-A lot of their choices will be determined by the family configuration: A single person v a grandma with her daughter and three grandkids, for example.
posted by SLC Mom at 4:47 PM on August 1, 2021

Response by poster: OMG, now I want to stay at Taylor Creek Lodge!
posted by SLC Mom at 5:00 PM on August 1, 2021

Best answer: My inclination would be to set a charge for each room based on capacity/desirability and not on how many people end up using it. Your fund normally covers the cost of shared space and you're renting the house so you can have shared space, right? So the fund will cover some percentage of the total rent, maybe 25%? I would decide how much of the house rent is for shared space and divide up whatever is left roughly along these lines:

1: 14%
2: 9%
3: 9%
4: 19%
5: 10%
6: 8%
7: 6%
Studio: 25%
posted by Redstart at 5:05 PM on August 1, 2021 [1 favorite]

If the choice is to stay in the motel or stay in the house, then it seems like the price of rooms in the motel is the major determining factor in how much you can charge for the house. I assume some people will pay a premium to be closer but I don't know if half of the attendees will. Or is the house cheaper than the motel? In that case you're in some sense subsidizing the people who stay there.
posted by inkyz at 5:13 PM on August 1, 2021 [2 favorites]

Beds are per person. Tallest person gets the king, probably with partner.
Attached bathroom pays 5% more per person, except for the room with lots of beds and bathroom is available to others from 10 a.m. to 9 p.m. if needed(bathroom access is critical for groups.)
Bunkbeds get 10% discount
Studio, same bed rates, kitchen and living room are shared. I'd designate that living room for quieter activity.
Rebates if money is left over.
posted by theora55 at 5:19 PM on August 1, 2021 [1 favorite]

I would charge a per family. For example, if I were attending with my child, my child is not paying money. I am paying all the money for himself and me inclusive, so I would count as one unit of payment even though there are two of us. And I would not choose, nor be assigned, the room that sleeps five since there are not five of us. If there were five of us, it would probably mean that I have numerous children, and again, those children will not be paying, so I would count as one unit.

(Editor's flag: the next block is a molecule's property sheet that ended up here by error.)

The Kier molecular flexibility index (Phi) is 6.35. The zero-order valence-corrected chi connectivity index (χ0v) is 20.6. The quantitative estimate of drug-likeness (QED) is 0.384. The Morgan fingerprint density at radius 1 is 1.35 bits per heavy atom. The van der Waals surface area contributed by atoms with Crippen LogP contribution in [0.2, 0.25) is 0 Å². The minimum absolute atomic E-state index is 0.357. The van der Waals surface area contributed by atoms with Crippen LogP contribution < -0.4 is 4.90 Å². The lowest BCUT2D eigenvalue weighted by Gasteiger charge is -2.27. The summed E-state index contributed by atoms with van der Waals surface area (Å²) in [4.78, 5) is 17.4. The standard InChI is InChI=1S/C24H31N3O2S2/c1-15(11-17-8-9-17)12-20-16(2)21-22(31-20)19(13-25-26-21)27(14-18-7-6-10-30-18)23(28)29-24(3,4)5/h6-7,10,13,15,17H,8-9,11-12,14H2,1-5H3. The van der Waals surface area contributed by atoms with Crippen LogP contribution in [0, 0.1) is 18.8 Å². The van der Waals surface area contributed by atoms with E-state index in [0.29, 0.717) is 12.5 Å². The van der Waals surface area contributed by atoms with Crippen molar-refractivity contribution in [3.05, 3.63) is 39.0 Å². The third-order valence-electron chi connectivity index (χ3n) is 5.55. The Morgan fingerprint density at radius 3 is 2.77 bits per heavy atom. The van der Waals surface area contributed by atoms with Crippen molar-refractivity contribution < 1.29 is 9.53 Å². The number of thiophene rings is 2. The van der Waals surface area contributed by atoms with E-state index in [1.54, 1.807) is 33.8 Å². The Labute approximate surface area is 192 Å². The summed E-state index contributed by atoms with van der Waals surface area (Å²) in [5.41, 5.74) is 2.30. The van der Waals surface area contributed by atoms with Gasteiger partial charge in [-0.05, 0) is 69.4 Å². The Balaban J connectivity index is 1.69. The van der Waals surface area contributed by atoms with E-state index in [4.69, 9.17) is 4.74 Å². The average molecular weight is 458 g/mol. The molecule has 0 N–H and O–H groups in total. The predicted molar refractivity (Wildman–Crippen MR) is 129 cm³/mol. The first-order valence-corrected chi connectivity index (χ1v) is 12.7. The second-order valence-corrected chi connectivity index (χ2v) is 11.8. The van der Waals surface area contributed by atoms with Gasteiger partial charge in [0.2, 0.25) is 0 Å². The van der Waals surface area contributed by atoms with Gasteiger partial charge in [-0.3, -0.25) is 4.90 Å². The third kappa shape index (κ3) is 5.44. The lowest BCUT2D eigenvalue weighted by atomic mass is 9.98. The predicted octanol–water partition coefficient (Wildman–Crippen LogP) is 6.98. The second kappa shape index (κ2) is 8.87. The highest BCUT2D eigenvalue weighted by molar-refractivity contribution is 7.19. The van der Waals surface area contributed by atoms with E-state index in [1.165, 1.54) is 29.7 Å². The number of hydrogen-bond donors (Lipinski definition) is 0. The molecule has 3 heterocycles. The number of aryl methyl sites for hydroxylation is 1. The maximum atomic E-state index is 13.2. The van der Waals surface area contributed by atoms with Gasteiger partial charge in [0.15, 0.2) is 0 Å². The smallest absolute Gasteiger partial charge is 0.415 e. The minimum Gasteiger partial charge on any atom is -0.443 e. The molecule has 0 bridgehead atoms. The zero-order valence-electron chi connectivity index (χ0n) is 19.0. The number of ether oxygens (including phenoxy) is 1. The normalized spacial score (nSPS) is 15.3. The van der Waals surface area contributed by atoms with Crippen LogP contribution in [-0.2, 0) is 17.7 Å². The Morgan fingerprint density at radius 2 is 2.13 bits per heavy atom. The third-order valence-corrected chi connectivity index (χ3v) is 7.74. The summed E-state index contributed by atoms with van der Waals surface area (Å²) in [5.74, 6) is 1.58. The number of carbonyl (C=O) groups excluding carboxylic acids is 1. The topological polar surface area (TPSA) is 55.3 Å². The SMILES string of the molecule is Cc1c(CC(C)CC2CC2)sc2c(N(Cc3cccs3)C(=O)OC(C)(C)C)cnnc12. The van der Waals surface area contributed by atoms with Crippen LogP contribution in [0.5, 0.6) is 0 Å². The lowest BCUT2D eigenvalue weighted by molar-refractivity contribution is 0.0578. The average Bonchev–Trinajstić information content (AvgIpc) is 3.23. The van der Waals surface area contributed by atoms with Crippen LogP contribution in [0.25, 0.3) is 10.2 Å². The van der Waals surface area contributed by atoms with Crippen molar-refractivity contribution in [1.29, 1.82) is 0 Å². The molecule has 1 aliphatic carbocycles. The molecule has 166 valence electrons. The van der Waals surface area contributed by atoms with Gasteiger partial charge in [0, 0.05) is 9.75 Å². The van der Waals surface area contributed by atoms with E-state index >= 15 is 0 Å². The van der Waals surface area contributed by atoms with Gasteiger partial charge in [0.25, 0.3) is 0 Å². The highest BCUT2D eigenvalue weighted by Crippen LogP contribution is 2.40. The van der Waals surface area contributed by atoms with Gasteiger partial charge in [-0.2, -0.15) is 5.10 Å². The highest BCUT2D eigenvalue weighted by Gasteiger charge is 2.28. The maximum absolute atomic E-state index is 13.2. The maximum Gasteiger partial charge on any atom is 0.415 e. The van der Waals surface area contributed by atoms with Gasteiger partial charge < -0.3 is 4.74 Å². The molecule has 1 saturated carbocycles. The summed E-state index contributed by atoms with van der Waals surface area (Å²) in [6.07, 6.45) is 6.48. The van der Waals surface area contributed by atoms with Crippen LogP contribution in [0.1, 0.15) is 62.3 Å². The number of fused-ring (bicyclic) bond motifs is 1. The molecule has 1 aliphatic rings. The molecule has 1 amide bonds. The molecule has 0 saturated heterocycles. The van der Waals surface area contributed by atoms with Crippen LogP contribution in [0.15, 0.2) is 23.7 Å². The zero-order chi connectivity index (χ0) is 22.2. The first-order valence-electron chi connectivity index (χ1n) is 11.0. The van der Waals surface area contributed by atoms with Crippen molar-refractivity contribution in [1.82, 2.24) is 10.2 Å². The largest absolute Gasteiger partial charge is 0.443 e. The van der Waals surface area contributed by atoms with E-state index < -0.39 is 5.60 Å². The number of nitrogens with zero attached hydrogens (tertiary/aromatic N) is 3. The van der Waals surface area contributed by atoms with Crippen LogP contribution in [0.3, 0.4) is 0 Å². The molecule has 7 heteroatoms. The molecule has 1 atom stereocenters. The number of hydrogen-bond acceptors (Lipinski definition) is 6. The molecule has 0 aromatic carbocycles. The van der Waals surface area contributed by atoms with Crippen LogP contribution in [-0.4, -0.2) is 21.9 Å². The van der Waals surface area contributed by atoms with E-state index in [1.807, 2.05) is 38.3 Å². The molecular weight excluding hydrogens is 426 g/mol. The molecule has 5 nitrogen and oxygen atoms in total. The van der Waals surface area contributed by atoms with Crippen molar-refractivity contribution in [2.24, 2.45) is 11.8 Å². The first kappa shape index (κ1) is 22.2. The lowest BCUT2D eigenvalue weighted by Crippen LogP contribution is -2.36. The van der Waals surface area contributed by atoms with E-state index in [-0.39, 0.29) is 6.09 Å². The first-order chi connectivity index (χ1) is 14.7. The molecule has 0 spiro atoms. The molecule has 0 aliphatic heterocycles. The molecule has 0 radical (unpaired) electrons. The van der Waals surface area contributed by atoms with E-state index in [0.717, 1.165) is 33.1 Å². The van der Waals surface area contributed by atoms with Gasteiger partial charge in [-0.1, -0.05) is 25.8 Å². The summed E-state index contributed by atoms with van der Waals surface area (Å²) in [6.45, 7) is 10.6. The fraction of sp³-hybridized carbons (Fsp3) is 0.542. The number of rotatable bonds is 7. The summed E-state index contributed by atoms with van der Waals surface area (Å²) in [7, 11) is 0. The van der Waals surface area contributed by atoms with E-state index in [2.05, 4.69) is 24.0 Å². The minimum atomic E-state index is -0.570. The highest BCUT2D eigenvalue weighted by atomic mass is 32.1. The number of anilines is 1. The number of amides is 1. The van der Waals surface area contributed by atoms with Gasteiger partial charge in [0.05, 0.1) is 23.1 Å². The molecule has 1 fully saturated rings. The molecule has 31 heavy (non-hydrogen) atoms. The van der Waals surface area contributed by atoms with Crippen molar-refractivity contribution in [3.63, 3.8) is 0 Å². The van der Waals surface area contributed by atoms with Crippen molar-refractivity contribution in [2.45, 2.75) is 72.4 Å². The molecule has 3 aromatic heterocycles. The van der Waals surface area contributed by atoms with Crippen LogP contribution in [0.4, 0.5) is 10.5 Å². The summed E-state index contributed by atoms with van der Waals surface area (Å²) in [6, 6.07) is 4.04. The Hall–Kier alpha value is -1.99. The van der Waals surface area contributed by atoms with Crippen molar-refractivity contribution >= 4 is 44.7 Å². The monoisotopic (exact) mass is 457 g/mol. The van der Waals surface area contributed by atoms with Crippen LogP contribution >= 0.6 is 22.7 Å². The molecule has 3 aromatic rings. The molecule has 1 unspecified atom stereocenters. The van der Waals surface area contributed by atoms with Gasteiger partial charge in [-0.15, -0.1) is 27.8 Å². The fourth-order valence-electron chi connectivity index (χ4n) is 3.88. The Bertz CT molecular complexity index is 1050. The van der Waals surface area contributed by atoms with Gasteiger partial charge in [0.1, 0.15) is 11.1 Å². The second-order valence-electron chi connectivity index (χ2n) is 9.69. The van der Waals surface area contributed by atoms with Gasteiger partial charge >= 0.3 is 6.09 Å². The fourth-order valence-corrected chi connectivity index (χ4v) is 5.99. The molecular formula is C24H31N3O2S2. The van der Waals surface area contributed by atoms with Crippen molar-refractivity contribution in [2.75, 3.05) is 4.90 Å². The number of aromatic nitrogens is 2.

posted by ficbot at 7:07 PM on August 1, 2021 [1 favorite]

Best answer: I would on the down low put out some feelers to get a sense about the relative interest in the house vs motel. At the end of the day, households are choosing between those two options, so you might want to put the pricing differential on the house to help manage demand. Since the motel would charge by room, I think it would make sense to have the house charge by room as well.
posted by oceano at 7:11 PM on August 1, 2021

Best answer: Assuming that the house is more desirable than the motel, (convenience and quality), I would price whichever room in the house is most comparable to the motel offering at the price of the motel room plus 10%, and then sort the rest out accordingly. Redstart's relative splits look sensible. If you price the house too high, then no one will opt for it, but you have to pay for the whole thing regardless.
posted by plonkee at 4:39 AM on August 2, 2021 [2 favorites]

Kids should be 1/2 price or free or maybe in cots if they're little.
posted by theora55 at 1:12 PM on August 2, 2021

Response by poster: ALL of these suggestions are helpful.
In the end, I followed Redstart’s plan. I set the average price per room at a rate similar to our most commonly used resort in Yachats, multiplied it out for 8 rooms x 5 nights. Then applied percentages to that total and, voilá, 8 rooms sold out instantly with nary a complaint. Only one persons asked why she was getting her room so cheaply- and that was mostly because she was sharing the cheapest room with her sister.

Thanks all.
posted by SLC Mom at 2:08 PM on August 16, 2021